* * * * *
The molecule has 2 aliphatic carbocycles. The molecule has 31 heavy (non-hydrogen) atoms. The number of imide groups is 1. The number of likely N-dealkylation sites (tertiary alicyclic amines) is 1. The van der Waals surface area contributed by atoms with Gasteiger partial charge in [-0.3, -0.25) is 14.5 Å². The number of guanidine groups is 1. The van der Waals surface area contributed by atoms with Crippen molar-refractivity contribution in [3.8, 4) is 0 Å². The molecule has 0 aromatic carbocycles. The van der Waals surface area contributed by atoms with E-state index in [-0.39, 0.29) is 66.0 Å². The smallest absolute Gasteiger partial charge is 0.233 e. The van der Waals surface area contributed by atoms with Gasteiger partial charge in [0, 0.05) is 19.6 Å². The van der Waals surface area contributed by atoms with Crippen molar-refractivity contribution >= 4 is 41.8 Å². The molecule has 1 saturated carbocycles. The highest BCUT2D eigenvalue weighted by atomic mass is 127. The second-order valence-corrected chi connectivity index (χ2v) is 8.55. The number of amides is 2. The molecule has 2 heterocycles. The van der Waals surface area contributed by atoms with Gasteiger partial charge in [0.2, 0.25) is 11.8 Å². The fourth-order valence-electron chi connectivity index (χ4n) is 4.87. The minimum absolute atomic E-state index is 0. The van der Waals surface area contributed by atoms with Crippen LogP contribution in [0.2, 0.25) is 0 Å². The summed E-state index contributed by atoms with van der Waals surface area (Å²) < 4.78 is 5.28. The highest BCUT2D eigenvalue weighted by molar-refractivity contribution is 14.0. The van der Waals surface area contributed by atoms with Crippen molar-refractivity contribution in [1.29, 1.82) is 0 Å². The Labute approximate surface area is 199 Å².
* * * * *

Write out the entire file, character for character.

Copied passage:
The molecule has 2 aliphatic carbocycles. The molecule has 31 heavy (non-hydrogen) atoms. The number of imide groups is 1. The number of likely N-dealkylation sites (tertiary alicyclic amines) is 1. The van der Waals surface area contributed by atoms with Gasteiger partial charge in [-0.3, -0.25) is 14.5 Å². The number of guanidine groups is 1. The van der Waals surface area contributed by atoms with Crippen molar-refractivity contribution in [3.8, 4) is 0 Å². The molecule has 0 aromatic carbocycles. The van der Waals surface area contributed by atoms with E-state index in [-0.39, 0.29) is 66.0 Å². The smallest absolute Gasteiger partial charge is 0.233 e. The van der Waals surface area contributed by atoms with Gasteiger partial charge in [0, 0.05) is 19.6 Å². The van der Waals surface area contributed by atoms with Crippen molar-refractivity contribution >= 4 is 41.8 Å². The molecule has 1 saturated carbocycles. The highest BCUT2D eigenvalue weighted by atomic mass is 127. The second-order valence-corrected chi connectivity index (χ2v) is 8.55. The number of amides is 2. The molecule has 2 heterocycles. The van der Waals surface area contributed by atoms with Gasteiger partial charge in [0.2, 0.25) is 11.8 Å². The fourth-order valence-electron chi connectivity index (χ4n) is 4.87. The minimum absolute atomic E-state index is 0. The van der Waals surface area contributed by atoms with Crippen LogP contribution in [0.2, 0.25) is 0 Å². The summed E-state index contributed by atoms with van der Waals surface area (Å²) < 4.78 is 5.28. The highest BCUT2D eigenvalue weighted by molar-refractivity contribution is 14.0. The van der Waals surface area contributed by atoms with Crippen molar-refractivity contribution in [1.29, 1.82) is 0 Å². The Labute approximate surface area is 199 Å².